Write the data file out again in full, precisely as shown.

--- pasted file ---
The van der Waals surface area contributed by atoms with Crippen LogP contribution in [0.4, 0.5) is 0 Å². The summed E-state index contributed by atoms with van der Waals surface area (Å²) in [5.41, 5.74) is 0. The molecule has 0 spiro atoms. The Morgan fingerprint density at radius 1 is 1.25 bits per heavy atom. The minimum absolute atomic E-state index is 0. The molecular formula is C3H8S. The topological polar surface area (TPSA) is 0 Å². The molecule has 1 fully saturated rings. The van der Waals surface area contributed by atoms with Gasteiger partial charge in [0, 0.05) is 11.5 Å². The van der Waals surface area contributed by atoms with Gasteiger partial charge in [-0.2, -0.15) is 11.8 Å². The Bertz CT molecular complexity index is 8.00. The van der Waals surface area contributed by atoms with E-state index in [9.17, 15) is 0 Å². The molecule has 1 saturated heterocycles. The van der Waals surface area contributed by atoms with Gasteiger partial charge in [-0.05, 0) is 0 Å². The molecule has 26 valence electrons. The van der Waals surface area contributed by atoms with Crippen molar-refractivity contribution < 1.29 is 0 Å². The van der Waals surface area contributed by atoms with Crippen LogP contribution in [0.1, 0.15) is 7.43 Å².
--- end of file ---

The van der Waals surface area contributed by atoms with Crippen LogP contribution in [0.4, 0.5) is 0 Å². The summed E-state index contributed by atoms with van der Waals surface area (Å²) in [5.41, 5.74) is 0. The molecule has 0 spiro atoms. The Morgan fingerprint density at radius 1 is 1.25 bits per heavy atom. The minimum absolute atomic E-state index is 0. The molecular formula is C3H8S. The topological polar surface area (TPSA) is 0 Å². The molecule has 1 fully saturated rings. The van der Waals surface area contributed by atoms with Gasteiger partial charge in [0, 0.05) is 11.5 Å². The van der Waals surface area contributed by atoms with Gasteiger partial charge in [-0.2, -0.15) is 11.8 Å². The Bertz CT molecular complexity index is 8.00. The van der Waals surface area contributed by atoms with E-state index in [9.17, 15) is 0 Å². The molecule has 1 saturated heterocycles. The van der Waals surface area contributed by atoms with Gasteiger partial charge in [-0.05, 0) is 0 Å². The molecule has 26 valence electrons. The van der Waals surface area contributed by atoms with Crippen molar-refractivity contribution < 1.29 is 0 Å². The van der Waals surface area contributed by atoms with Crippen LogP contribution in [0.1, 0.15) is 7.43 Å².